The Restorer

I began writing The Restorer more than 15 years ago while I was working as a conservator in a deconsecrated church in the Mugello. Harsh and austere, the Mugello is quite the opposite from the sunny rolling hills of the Siena region with which most people associate Tuscany. It is a rusty coloured district with sharp bladed mountains and stone houses that look far from welcoming and yet the Mugello is breathtaking in its rugged beauty. I don’t think I knew what being cold meant until I began working in that church. Ice became my morning battle as I broke it off the scaffolding tubes and crushed the frozen surface of my water supplies. Even the cockroaches, in an attempt to keep warm, would huddle underneath my buckets in a gleaming mass of blackness. How could anyone with a minimum amount of imagination resist such a site. I rewrote The Restorer from scratch five times, which made me feel like a modern-day Penelope, weaving words into sentences during the day whilst unthreading the plot during the night. It was hard work, but exciting. By the time I finished the book I sort of had an agent and sort of had a publisher but both disappeared from the picture in the same strange way in which they had originally appeared. A six hundred square meter wall painting project in Spain took me away from Italy for over a year, forcing me to abandon The Restorer in a draw where it remained warm and snug for about ten years until Jason Beacon, the publisher of Guerilla books, phoned me one day saying those six words that all writers long to hear; I want to publish your book.

I am currently working on two other manuscripts, a very dark and enticing tale called Animal Skin Glue and The Shoemaker, which is the story of a nineteenth century cobbler who learns how to manipulate people through the art of shoemaking.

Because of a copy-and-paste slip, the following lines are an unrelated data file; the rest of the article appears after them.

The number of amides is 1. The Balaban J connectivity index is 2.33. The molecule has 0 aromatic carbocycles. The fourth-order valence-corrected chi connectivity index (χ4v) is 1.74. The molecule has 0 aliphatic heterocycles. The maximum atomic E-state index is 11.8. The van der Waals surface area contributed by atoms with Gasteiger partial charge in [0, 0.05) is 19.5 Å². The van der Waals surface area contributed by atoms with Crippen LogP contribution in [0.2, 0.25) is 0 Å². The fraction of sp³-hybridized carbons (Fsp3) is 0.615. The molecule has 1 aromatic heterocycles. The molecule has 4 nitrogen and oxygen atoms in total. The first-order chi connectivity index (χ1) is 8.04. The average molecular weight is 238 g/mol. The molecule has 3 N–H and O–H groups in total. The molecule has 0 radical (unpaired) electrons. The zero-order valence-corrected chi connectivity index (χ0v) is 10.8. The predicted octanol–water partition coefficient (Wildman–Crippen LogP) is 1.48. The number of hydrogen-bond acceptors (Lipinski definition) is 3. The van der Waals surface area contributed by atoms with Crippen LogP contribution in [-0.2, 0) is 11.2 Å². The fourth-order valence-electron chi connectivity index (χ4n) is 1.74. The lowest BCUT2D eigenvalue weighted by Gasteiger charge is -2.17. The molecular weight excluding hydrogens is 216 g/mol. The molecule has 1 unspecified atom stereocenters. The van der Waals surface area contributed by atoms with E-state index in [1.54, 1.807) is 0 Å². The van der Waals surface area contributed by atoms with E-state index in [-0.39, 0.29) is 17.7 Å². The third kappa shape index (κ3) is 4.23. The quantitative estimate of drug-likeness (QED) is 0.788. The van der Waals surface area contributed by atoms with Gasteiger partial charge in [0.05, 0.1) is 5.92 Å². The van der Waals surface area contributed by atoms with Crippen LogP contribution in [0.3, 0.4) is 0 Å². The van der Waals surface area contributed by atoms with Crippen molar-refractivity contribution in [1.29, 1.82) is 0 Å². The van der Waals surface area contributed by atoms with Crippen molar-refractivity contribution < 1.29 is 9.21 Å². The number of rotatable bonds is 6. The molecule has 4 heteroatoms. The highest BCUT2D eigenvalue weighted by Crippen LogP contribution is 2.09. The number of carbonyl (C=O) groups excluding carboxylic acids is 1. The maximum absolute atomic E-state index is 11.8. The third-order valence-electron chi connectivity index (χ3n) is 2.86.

4 comments on “The Restorer

  1. anonymous says:

    Wow! Just finished your book. Been thinking about it all day. A haunting story. Humourous in parts (which I was not expecting). Love the technical information on restauration and the hooded children in Dominican robes, that part scared the life out of me….

  2. sally satta says:

    Gripping, page-turning tension to the end. Murphy skips from the depths of Florence’s Renaissance to present day and back. Her artistic background impeccable. Suspense palpable. Her humour tops. Put this in a paint pot and stir and you have before you a very knowledgeable author weaving layer upon layer of a disquieting tale, like a silkworm planning its release from the reassuring restriction of the cocoon to its final liberating flight. A first novel that’s a must.

  3. Lucy Swifte says:

    I loved this book which reminded me both of “Headlong” by Michael Frayn and of Audrey Niffenegger’s “The Time Traveler’s Wife” – two of my favorites. It’s a book about characters who want to believe that love and art can transcend time and who live in a world in which magic might be possible. While not every loose end is tied up, some scenes are explosively cinematic – the Bonfire of the Vanities, in particular comes shockingly alive. I wasn’t sure where this was all going – but the ending was truly satisfying.

  4. Amanda says:

    Loved it! It’s a great read, and unputdownable, right to its unexpected and strong ending. It’s unusual, thrilling, exciting, and amazingly mature writing for a first novel, Full of surprising twists – and some genuinely humanly funny scenes that had me laughing even days after I’d read them. Thank you Daniela Murphy!!!

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